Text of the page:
This is a far more grotesque and elegantly told work than I initially gave it credit for. For as much as we recognise Candyman as part of the Clive Barker canon, it’s actually writer/director Bernard Rose who’s responsible for the film’s most striking innovations. The race angle, Candyman’s back story and American setting are all inventions of Rose’s adaptation. Just the whole way this is shot and controlled is really classy – ranging from beautifully lit close-ups and disorientating overhead camerawork (shout out to DOP Anthony B. Richmond, who also lensed movies for Nic Roeg). The Philip Glass score is the cherry on top but in itself no small feat. How many filmmakers could convince a composer of Philip Glass’ stature to score a movie called fucking Candyman?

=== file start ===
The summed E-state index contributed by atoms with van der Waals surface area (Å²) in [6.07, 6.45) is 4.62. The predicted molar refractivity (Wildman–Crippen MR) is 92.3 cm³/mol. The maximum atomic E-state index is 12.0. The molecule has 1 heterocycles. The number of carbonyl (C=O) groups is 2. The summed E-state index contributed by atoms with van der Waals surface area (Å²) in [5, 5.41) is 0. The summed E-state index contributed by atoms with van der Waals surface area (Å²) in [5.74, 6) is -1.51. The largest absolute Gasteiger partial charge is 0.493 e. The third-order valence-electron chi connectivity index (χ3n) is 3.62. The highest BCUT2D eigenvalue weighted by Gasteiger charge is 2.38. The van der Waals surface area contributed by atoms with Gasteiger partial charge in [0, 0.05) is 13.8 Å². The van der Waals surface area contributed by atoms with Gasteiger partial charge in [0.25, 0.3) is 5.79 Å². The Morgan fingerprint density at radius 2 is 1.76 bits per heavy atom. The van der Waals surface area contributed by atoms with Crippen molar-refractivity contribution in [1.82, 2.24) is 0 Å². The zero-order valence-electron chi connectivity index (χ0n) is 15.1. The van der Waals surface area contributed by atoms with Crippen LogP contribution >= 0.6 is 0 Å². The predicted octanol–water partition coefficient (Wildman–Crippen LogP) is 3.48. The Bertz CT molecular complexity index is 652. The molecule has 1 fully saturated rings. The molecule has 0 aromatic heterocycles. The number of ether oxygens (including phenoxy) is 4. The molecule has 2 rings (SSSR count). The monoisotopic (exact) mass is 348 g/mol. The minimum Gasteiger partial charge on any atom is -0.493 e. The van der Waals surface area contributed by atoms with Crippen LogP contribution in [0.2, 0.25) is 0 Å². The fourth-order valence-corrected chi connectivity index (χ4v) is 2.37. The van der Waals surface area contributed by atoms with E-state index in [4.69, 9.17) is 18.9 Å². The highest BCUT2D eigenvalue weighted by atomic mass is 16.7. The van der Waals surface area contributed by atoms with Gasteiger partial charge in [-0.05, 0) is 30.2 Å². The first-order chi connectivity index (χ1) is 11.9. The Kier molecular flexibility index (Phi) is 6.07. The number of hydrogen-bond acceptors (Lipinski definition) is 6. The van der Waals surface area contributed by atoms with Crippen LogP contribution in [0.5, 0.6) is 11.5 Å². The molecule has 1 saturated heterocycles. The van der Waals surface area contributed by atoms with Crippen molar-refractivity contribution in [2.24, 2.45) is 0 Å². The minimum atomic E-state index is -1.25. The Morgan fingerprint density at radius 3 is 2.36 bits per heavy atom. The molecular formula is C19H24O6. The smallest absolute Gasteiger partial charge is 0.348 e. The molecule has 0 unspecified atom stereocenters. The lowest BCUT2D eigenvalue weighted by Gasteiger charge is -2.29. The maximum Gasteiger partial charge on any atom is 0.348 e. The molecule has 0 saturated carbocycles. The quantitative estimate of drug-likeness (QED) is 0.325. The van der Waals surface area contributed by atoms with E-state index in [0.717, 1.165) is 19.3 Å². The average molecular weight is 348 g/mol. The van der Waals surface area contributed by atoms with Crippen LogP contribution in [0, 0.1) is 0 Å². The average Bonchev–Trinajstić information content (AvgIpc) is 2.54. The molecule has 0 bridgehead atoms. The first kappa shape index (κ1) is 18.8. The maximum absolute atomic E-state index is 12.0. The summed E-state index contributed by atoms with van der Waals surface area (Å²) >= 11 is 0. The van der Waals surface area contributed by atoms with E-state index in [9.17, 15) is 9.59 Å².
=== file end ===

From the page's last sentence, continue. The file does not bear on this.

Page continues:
I think Virginia Madsen gives a terrific, visceral performance and she navigates the film’s twisty, un-predictable plotting with perfectly calibrated emoting. Some of the film’s most upsetting imagery stems from scenes most horror filmmakers wouldn’t dwell on, such as Helen being forced to undress out of her blood-soaked clothes at the police station, trembling from shock and confusion. The domestic subplot between her and Xander Berkeley – usually the least interesting and most unwanted elements in a movie like this – also has unexpected resonance and a satisfyingly silly pay-off. Again, Madsen sells it all.
Enjoyed this so much more upon rewatch. A horror film with real, fascinating issues on its mind that also contains a gamut of genuinely distressing imagery and visual ideas, as well as a desire to push genre into unexpected territory. Definitely going to voyage into the sequels now.
Watched on Arrow blu-ray.